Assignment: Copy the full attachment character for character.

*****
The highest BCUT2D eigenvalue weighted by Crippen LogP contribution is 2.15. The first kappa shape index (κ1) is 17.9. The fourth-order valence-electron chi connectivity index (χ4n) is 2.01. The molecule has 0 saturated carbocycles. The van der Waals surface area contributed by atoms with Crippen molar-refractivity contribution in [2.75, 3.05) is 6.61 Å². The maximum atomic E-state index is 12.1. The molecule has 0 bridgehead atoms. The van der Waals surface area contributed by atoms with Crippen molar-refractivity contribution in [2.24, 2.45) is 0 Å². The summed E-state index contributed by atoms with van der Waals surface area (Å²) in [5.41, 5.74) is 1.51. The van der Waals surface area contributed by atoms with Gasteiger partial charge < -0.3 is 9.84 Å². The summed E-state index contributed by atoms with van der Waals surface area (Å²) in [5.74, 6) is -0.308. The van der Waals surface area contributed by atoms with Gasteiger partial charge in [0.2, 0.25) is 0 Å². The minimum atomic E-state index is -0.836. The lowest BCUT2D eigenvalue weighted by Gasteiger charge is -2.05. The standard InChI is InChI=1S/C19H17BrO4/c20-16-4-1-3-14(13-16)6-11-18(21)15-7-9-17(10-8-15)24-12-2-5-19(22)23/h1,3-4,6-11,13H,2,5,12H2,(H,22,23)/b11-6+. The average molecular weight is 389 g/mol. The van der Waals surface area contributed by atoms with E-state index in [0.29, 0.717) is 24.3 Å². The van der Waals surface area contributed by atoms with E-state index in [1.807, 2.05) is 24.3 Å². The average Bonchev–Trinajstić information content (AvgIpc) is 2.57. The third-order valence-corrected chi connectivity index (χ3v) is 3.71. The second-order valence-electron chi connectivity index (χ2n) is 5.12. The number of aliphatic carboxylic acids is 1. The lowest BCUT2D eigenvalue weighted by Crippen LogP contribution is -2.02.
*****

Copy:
The highest BCUT2D eigenvalue weighted by Crippen LogP contribution is 2.15. The first kappa shape index (κ1) is 17.9. The fourth-order valence-electron chi connectivity index (χ4n) is 2.01. The molecule has 0 saturated carbocycles. The van der Waals surface area contributed by atoms with Crippen molar-refractivity contribution in [2.75, 3.05) is 6.61 Å². The maximum atomic E-state index is 12.1. The molecule has 0 bridgehead atoms. The van der Waals surface area contributed by atoms with Crippen molar-refractivity contribution in [2.24, 2.45) is 0 Å². The summed E-state index contributed by atoms with van der Waals surface area (Å²) in [5.41, 5.74) is 1.51. The van der Waals surface area contributed by atoms with Gasteiger partial charge < -0.3 is 9.84 Å². The summed E-state index contributed by atoms with van der Waals surface area (Å²) in [5.74, 6) is -0.308. The van der Waals surface area contributed by atoms with Gasteiger partial charge in [0.2, 0.25) is 0 Å². The minimum atomic E-state index is -0.836. The lowest BCUT2D eigenvalue weighted by Gasteiger charge is -2.05. The standard InChI is InChI=1S/C19H17BrO4/c20-16-4-1-3-14(13-16)6-11-18(21)15-7-9-17(10-8-15)24-12-2-5-19(22)23/h1,3-4,6-11,13H,2,5,12H2,(H,22,23)/b11-6+. The average molecular weight is 389 g/mol. The van der Waals surface area contributed by atoms with E-state index in [0.29, 0.717) is 24.3 Å². The van der Waals surface area contributed by atoms with E-state index in [1.807, 2.05) is 24.3 Å². The average Bonchev–Trinajstić information content (AvgIpc) is 2.57. The third-order valence-corrected chi connectivity index (χ3v) is 3.71. The second-order valence-electron chi connectivity index (χ2n) is 5.12. The number of aliphatic carboxylic acids is 1. The lowest BCUT2D eigenvalue weighted by Crippen LogP contribution is -2.02.